Google Can’t Use Gmail Name in Germany

Q Boyer
HAMBURG, Germany — A German court this week ruled that Google cannot continue to use the name “Gmail” in connection with its email service in Germany, finding that the mark was first registered by German businessman Daniel Giersch.

In using the Gmail mark in the German market to this point, Google “infringed the young businessman's trademark that had been previously been registered,” the Hanseatic Higher Regional Court stated in its judgment.

Sebastian Eble, Giersch’s attorney, hailed the court’s decision as a triumph for the many “Davids fighting Googliaths.”

The trademark battle over the Gmail mark has been winding through the German court system for close to three years, and has cost Giersch dearly, according to a press release the German entrepreneur released this week.

“Each individual court process has required five-figure amounts,” Giersch said, noting that in addition to the lawsuit in Germany, legal proceedings have been initiated by Google against Giersch in Spain, Portugal and Switzerland.

According to Eble, Google has announced its intention to “fight my client abroad for as long as it takes [until] he drops the legal claims lodged in Germany.”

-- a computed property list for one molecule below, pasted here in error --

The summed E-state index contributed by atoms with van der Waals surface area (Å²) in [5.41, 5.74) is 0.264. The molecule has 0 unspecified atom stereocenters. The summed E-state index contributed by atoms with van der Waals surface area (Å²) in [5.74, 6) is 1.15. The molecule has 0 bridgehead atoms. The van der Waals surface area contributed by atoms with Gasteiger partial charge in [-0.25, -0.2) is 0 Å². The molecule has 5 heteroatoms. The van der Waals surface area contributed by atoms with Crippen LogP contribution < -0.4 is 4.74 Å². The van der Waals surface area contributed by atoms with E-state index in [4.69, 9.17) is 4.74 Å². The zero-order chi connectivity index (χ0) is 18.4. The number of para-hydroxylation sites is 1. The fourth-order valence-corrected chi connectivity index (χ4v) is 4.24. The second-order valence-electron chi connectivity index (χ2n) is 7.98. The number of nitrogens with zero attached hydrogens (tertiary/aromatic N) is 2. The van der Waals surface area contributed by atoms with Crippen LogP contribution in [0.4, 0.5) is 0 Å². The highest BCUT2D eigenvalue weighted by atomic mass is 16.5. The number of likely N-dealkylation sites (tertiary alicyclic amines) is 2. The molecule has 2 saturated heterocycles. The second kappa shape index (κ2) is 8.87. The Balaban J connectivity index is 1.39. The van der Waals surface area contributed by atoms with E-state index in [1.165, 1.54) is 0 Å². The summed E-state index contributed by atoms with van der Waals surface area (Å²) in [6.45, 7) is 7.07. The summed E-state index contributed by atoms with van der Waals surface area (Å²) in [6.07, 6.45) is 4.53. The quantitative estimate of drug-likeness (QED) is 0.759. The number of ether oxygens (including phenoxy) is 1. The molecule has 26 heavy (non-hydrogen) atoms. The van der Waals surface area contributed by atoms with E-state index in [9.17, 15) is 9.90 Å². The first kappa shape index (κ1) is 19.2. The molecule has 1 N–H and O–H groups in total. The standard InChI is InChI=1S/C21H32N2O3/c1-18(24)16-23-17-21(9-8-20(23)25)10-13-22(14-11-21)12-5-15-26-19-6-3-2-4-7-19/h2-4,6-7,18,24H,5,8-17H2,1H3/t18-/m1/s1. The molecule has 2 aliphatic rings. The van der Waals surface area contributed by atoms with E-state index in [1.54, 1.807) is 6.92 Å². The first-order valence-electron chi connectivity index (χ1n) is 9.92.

Google’s senior legal counsel for the case in Germany, Arnd Haller, said that while the company was disappointed by the German court’s decision, it would not affect Google’s ability to provide email services to its German clients.

“Google owns the Gmail trademark in over 60 countries worldwide and we have used it ever since we launched the service in 2004,” Haller said. “Our German users will continue to use Google Mail and enjoy the same experience as users of Gmail worldwide.”

According to Giersch, one of Google’s primary assertions in the lawsuit was that Giersch’s claim to the Gmail name was “an abuse of the law aimed only at delivering an overpriced sale” of the Gmail mark. Giersch flatly denied the notion that he was motivated by profiting from a potential sale of the mark.

“I have made it clear since the beginning that I will never sell the name,” Giersch said. “It is my sole intention to realize my idea for a hybrid mail system. I am absolutely convinced of its success. Neither ‘G-mail’ nor myself are for sale.”